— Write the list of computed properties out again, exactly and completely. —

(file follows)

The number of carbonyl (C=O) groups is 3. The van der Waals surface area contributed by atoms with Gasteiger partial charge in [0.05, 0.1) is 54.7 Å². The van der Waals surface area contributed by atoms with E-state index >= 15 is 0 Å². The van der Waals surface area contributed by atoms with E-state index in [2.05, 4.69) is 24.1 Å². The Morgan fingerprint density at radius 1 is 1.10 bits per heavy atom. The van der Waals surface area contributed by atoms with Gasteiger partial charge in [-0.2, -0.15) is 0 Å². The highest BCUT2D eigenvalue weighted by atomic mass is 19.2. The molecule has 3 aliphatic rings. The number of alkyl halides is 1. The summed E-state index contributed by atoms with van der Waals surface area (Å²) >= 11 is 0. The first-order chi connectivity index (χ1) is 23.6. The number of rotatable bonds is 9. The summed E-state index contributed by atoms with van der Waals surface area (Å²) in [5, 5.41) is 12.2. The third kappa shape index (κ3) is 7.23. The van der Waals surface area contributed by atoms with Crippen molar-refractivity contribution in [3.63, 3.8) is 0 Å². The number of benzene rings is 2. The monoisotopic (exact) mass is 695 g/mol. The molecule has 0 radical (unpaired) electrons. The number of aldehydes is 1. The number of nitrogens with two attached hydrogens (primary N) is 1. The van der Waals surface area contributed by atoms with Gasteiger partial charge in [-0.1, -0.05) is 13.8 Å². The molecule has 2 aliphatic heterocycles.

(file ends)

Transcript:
The number of carbonyl (C=O) groups is 3. The van der Waals surface area contributed by atoms with Gasteiger partial charge in [0.05, 0.1) is 54.7 Å². The van der Waals surface area contributed by atoms with E-state index >= 15 is 0 Å². The van der Waals surface area contributed by atoms with E-state index in [2.05, 4.69) is 24.1 Å². The Morgan fingerprint density at radius 1 is 1.10 bits per heavy atom. The van der Waals surface area contributed by atoms with Gasteiger partial charge in [-0.2, -0.15) is 0 Å². The highest BCUT2D eigenvalue weighted by atomic mass is 19.2. The molecule has 3 aliphatic rings. The number of alkyl halides is 1. The summed E-state index contributed by atoms with van der Waals surface area (Å²) >= 11 is 0. The first-order chi connectivity index (χ1) is 23.6. The number of rotatable bonds is 9. The summed E-state index contributed by atoms with van der Waals surface area (Å²) in [5, 5.41) is 12.2. The third kappa shape index (κ3) is 7.23. The van der Waals surface area contributed by atoms with Crippen molar-refractivity contribution in [3.63, 3.8) is 0 Å². The number of benzene rings is 2. The monoisotopic (exact) mass is 695 g/mol. The molecule has 0 radical (unpaired) electrons. The number of aldehydes is 1. The number of nitrogens with two attached hydrogens (primary N) is 1. The van der Waals surface area contributed by atoms with Gasteiger partial charge in [-0.1, -0.05) is 13.8 Å². The molecule has 2 aliphatic heterocycles.